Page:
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Patient Privacy and the Coronavirus

To address the impact of COVID-19 on patient privacy, the Department of Health and Human Services (HHS) Office of Civil Rights recently issued a bulletin discussing how HIPAA Covered Entities and Business Associates may use or disclose patient information during an outbreak or other emergency situation. This post summarizes relevant authorized uses and disclosures under HIPAA.


Covered Entities may disclose protected health information as necessary to treat the patient or to treat a different patient. The patient’s authorization is NOT required. “Treatment” includes coordinating or managing health care and related services by one or more health care provider(s) and others, consultation between providers, and the referral of patients for treatment.

Example: Dr. Smith tests Patient A for coronavirus. Patient A’s test is positive. Dr. Smith may share that information with Patient A’s other health care providers to coordinate or manage care.  Dr. Smith does not need Patient A’s consent to share this information for treatment purposes.

Therefore, if a covered entity has a patient that enters their office with symptoms that look as though they might have the Coronavirus, the covered entity can still disclose the patient’s medical information to other physicians that the practice refers the patient to, so that the patient can be tested, and if necessary, treated, for the Coronavirus.

Public Health Activities

Covered Entities may disclose protected health information to a public health authority (CDC, state/local health department) for the purpose of preventing or controlling disease, injury, or disability. The patient’s authorization is NOT required.

Example: Patient B is tested for coronavirus at Hospital B.  Patient B’s test is positive.  Hospital may report the positive test (or related vital events like Patient B’s recovery or death) to the CDC or local health department.  Hospital does not need Patient B’s consent to share this information.

Covered Entities may disclose protected health information to persons at risk. The patient’s authorization is NOT required.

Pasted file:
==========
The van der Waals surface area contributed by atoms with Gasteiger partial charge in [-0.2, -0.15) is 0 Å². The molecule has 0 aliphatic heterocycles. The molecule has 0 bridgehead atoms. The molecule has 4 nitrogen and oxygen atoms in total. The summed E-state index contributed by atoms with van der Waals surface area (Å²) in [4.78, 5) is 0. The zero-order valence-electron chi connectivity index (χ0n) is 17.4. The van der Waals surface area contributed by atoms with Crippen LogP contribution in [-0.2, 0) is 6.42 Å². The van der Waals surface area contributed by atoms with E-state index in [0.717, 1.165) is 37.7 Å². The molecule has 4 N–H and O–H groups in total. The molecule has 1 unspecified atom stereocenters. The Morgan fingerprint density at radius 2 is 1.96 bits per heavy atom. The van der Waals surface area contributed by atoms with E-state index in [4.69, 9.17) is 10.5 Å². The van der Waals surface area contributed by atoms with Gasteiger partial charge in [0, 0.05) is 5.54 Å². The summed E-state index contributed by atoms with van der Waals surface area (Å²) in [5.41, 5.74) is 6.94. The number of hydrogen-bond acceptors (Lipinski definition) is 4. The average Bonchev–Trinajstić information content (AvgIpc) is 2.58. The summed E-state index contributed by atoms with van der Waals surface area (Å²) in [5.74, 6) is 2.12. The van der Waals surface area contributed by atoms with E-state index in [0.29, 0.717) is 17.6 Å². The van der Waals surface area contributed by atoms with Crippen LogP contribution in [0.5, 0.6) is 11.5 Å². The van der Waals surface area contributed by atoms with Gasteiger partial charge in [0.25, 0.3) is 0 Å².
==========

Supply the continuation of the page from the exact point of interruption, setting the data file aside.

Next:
Example: Patient A comes into the medical office showing symptoms of the Coronavirus, and after tests are completed it is determined that the patient has the Coronavirus.  Under HIPAA the Covered Entity would be allowed to disclose that information to any person or persons who may be at risk because that patient tested positive for the virus, i.e., family, friends, co-workers, or anyone else the patient may have come in contact with.  This can be done without the patient’s authorization; but may not be done publicly.  The best practice is to inform anyone that may be at risk, privately, to protect, as much as possible, the patient’s protected health information.

Disclosures to Family, Friends, and Others Involved in an Individual’s Care and for Notification

Covered Entities may share protected health information with a patient’s family members, relatives, friends, or other people involved in the patient’s care.  Covered Entities also may share patient information to identify, locate, and notify family members (or those responsible for the patient’s care), of the patient’s location, general condition, or death.  At times, this could include the police, press, or public at large.

For this disclosure, Covered Entities should get the patient’s verbal permission, if possible.  If that is not possible (perhaps due to the patient’s incapacity), the Covered Entity should use its professional judgment to determine if sharing the patient’s health information is in the patient’s best interest.